What You Need to Know About the Hidden Benefits (and Costs) of New Prenatal Tests
At first blush, the news that scientists can diagnose thousands of genetic disorders in an unborn human baby looks incredible.
Using a blood sample from the mother and saliva from the father, scientists at the University of Washington mapped out the entire genome of a child while he was in the womb. The discovery, which was published June 6 in Science Translational Medicine, makes it possible to spot disorders from sickle cell disease to cystic fibrosis to Down syndrome in the second trimester of pregnancy.
Best of all, at least for those of us who shiver at the thought of an amniocentesis, is that it's noninvasive.
About 10 percent of the free-floating DNA in a mother's blood belongs to her baby, and by comparing her blood with her own and the father's DNA, scientists can pinpoint which DNA belongs to the baby. From there, they can sequence the child's entire DNA code.
Or at least, they can get pretty close. Their accuracy rate was about 98 percent in the infant boy they tested.
And I find myself wishing this test had been around when I was having my kids. How great would it be to know for sure that your baby is okay? You could breathe more easily, knowing that your infant would be born whole and healthy.
And if he's not, well, then at least you know. You can be emotionally prepared for his birth. You could choose a C-section if that was warranted, or line up services for him, or join a support group.
Or abort him.
That's the rub, said Gene Rudd, president of the Christian Medical and Dental Associations.
It's hard to imagine this test wouldn't be the instigation of selective abortions, since many women with prenatal diagnoses of Down syndrome currently abort, he said.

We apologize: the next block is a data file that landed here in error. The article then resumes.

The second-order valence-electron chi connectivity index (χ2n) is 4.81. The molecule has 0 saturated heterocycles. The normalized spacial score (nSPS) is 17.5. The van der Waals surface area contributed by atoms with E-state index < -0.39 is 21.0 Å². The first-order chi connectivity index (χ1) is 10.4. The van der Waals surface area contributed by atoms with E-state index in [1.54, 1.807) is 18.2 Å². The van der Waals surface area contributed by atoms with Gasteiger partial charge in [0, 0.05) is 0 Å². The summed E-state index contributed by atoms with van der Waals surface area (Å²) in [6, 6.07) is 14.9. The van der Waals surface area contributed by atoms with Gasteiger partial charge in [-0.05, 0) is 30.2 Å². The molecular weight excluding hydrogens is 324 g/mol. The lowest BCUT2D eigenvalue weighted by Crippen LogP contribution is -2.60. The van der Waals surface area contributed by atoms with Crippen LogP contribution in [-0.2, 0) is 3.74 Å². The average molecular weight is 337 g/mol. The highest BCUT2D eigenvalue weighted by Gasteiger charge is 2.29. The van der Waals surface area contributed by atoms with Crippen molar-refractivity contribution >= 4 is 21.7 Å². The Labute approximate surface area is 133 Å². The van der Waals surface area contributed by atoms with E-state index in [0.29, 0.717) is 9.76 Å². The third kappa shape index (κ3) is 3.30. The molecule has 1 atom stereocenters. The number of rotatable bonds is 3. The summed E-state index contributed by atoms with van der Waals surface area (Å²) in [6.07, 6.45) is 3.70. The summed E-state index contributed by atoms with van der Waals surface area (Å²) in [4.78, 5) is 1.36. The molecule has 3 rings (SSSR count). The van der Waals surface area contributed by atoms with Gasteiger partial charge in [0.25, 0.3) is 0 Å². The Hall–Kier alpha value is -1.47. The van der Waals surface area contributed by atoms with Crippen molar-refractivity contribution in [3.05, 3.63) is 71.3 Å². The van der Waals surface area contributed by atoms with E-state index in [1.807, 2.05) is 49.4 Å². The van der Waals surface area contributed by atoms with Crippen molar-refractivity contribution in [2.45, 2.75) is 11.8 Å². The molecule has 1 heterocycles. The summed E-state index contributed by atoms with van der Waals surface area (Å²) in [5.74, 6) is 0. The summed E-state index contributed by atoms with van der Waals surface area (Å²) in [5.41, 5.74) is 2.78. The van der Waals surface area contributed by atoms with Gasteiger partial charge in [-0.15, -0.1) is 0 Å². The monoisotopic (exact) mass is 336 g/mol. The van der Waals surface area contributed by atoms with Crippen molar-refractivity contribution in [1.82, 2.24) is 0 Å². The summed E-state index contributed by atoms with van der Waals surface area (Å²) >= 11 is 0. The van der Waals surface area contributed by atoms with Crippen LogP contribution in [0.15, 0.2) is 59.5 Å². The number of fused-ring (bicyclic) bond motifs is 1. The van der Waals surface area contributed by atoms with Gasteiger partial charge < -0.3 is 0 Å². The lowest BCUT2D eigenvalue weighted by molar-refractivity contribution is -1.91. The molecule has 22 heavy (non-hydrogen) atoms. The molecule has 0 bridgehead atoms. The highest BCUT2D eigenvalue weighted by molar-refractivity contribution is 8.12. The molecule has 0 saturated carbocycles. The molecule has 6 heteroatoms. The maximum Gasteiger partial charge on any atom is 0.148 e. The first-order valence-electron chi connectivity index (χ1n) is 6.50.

"It's search and destroy that we do that now with Downs," he said. "And to what benefit do we do that? If we look at the statistics or surveys that come from families that have raised a Downs individual, 97 percent said it was rewarding."
It's a life worth living, and many see that, says Amy Julia Becker, who has written extensively about her daughter with Down syndrome. Heart conditions and respiratory troubles often suffered by those with Down syndrome can be treated, life expectancy has risen from 25 to 60, and by all accounts, raising a son or daughter with Down syndrome can be a wonderful gift. The numbers are tricky, but Becker says that about 70 percent of babies prenatally diagnosed with Down syndrome are aborted.
Becker even declined extensive prenatal testing in subsequent pregnancies despite an elevated risk of the syndrome, saying she would welcome another child with Down syndrome.
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